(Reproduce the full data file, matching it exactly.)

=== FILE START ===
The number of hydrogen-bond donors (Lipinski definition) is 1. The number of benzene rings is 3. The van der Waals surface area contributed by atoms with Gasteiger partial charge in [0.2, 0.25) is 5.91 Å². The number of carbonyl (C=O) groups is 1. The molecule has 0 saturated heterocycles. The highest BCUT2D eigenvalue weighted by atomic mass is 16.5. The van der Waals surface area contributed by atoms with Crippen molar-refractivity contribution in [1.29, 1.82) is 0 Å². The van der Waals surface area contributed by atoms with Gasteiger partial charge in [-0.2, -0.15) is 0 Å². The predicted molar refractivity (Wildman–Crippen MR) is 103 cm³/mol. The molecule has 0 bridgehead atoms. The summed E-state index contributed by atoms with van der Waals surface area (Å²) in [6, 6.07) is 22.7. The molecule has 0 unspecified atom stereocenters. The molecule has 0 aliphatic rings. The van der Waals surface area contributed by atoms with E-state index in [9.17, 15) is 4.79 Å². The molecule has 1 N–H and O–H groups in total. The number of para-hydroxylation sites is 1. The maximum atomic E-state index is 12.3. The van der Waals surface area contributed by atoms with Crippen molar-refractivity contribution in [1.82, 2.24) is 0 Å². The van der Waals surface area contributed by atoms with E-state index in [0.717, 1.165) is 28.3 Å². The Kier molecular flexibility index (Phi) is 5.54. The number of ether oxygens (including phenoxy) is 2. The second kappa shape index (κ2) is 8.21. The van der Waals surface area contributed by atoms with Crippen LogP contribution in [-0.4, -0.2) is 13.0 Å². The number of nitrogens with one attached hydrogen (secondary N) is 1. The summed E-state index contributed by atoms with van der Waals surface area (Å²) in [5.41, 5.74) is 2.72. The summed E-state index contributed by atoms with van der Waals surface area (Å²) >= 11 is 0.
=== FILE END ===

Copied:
The number of hydrogen-bond donors (Lipinski definition) is 1. The number of benzene rings is 3. The van der Waals surface area contributed by atoms with Gasteiger partial charge in [0.2, 0.25) is 5.91 Å². The number of carbonyl (C=O) groups is 1. The molecule has 0 saturated heterocycles. The highest BCUT2D eigenvalue weighted by atomic mass is 16.5. The van der Waals surface area contributed by atoms with Crippen molar-refractivity contribution in [1.29, 1.82) is 0 Å². The van der Waals surface area contributed by atoms with Gasteiger partial charge in [-0.2, -0.15) is 0 Å². The predicted molar refractivity (Wildman–Crippen MR) is 103 cm³/mol. The molecule has 0 bridgehead atoms. The summed E-state index contributed by atoms with van der Waals surface area (Å²) in [6, 6.07) is 22.7. The molecule has 0 unspecified atom stereocenters. The molecule has 0 aliphatic rings. The van der Waals surface area contributed by atoms with E-state index in [9.17, 15) is 4.79 Å². The molecule has 1 N–H and O–H groups in total. The number of para-hydroxylation sites is 1. The maximum atomic E-state index is 12.3. The van der Waals surface area contributed by atoms with Crippen molar-refractivity contribution in [1.82, 2.24) is 0 Å². The van der Waals surface area contributed by atoms with E-state index in [0.717, 1.165) is 28.3 Å². The Kier molecular flexibility index (Phi) is 5.54. The number of ether oxygens (including phenoxy) is 2. The second kappa shape index (κ2) is 8.21. The van der Waals surface area contributed by atoms with Crippen LogP contribution in [-0.4, -0.2) is 13.0 Å². The number of nitrogens with one attached hydrogen (secondary N) is 1. The summed E-state index contributed by atoms with van der Waals surface area (Å²) in [5.41, 5.74) is 2.72. The summed E-state index contributed by atoms with van der Waals surface area (Å²) >= 11 is 0.